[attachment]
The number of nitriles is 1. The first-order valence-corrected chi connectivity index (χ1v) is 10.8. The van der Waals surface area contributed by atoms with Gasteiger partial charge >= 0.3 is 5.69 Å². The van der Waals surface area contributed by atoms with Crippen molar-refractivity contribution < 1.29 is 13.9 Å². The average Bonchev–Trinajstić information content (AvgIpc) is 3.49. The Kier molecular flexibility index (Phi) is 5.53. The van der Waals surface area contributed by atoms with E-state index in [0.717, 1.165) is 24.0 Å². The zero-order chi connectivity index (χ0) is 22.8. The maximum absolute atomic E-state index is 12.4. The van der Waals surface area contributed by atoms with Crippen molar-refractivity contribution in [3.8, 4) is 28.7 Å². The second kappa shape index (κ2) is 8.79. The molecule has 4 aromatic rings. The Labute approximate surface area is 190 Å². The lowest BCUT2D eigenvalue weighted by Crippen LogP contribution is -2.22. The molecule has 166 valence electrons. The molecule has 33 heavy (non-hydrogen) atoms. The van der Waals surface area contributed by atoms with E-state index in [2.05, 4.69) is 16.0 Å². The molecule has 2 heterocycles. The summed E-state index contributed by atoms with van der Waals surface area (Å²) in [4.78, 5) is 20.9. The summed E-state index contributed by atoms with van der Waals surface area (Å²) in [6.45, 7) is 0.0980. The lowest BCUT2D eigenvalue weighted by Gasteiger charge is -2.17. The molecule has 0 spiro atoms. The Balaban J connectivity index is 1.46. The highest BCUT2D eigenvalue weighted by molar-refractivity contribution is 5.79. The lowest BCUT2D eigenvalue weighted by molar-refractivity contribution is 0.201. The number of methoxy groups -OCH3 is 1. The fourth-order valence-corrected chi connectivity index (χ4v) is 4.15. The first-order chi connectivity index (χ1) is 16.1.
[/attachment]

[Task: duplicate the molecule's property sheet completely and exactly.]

The number of nitriles is 1. The first-order valence-corrected chi connectivity index (χ1v) is 10.8. The van der Waals surface area contributed by atoms with Gasteiger partial charge >= 0.3 is 5.69 Å². The van der Waals surface area contributed by atoms with Crippen molar-refractivity contribution < 1.29 is 13.9 Å². The average Bonchev–Trinajstić information content (AvgIpc) is 3.49. The Kier molecular flexibility index (Phi) is 5.53. The van der Waals surface area contributed by atoms with E-state index in [0.717, 1.165) is 24.0 Å². The zero-order chi connectivity index (χ0) is 22.8. The maximum absolute atomic E-state index is 12.4. The van der Waals surface area contributed by atoms with Crippen molar-refractivity contribution in [3.8, 4) is 28.7 Å². The second kappa shape index (κ2) is 8.79. The molecule has 4 aromatic rings. The Labute approximate surface area is 190 Å². The lowest BCUT2D eigenvalue weighted by Crippen LogP contribution is -2.22. The molecule has 166 valence electrons. The molecule has 33 heavy (non-hydrogen) atoms. The van der Waals surface area contributed by atoms with E-state index in [2.05, 4.69) is 16.0 Å². The molecule has 2 heterocycles. The summed E-state index contributed by atoms with van der Waals surface area (Å²) in [4.78, 5) is 20.9. The summed E-state index contributed by atoms with van der Waals surface area (Å²) in [6.45, 7) is 0.0980. The lowest BCUT2D eigenvalue weighted by Gasteiger charge is -2.17. The molecule has 0 spiro atoms. The Balaban J connectivity index is 1.46. The highest BCUT2D eigenvalue weighted by molar-refractivity contribution is 5.79. The lowest BCUT2D eigenvalue weighted by molar-refractivity contribution is 0.201. The number of methoxy groups -OCH3 is 1. The fourth-order valence-corrected chi connectivity index (χ4v) is 4.15. The first-order chi connectivity index (χ1) is 16.1.